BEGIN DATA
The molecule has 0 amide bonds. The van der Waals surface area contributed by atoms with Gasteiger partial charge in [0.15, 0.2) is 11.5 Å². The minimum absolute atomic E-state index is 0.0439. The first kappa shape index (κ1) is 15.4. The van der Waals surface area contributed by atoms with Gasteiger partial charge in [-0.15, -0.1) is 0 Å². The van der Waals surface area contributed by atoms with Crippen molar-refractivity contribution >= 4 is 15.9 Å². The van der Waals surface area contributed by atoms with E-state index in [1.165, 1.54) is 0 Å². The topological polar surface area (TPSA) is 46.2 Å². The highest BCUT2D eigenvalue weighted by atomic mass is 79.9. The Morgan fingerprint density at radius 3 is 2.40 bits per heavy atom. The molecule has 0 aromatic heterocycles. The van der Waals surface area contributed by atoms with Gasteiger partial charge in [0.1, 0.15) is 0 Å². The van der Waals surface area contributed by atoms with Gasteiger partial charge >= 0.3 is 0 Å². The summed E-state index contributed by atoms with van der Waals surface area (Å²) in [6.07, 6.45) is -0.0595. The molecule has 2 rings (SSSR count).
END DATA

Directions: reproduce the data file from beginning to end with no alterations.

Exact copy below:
The molecule has 0 amide bonds. The van der Waals surface area contributed by atoms with Gasteiger partial charge in [0.15, 0.2) is 11.5 Å². The minimum absolute atomic E-state index is 0.0439. The first kappa shape index (κ1) is 15.4. The van der Waals surface area contributed by atoms with Gasteiger partial charge in [-0.15, -0.1) is 0 Å². The van der Waals surface area contributed by atoms with Crippen molar-refractivity contribution >= 4 is 15.9 Å². The van der Waals surface area contributed by atoms with E-state index in [1.165, 1.54) is 0 Å². The topological polar surface area (TPSA) is 46.2 Å². The highest BCUT2D eigenvalue weighted by atomic mass is 79.9. The Morgan fingerprint density at radius 3 is 2.40 bits per heavy atom. The molecule has 0 aromatic heterocycles. The van der Waals surface area contributed by atoms with Gasteiger partial charge in [0.1, 0.15) is 0 Å². The van der Waals surface area contributed by atoms with Gasteiger partial charge >= 0.3 is 0 Å². The summed E-state index contributed by atoms with van der Waals surface area (Å²) in [6.07, 6.45) is -0.0595. The molecule has 2 rings (SSSR count).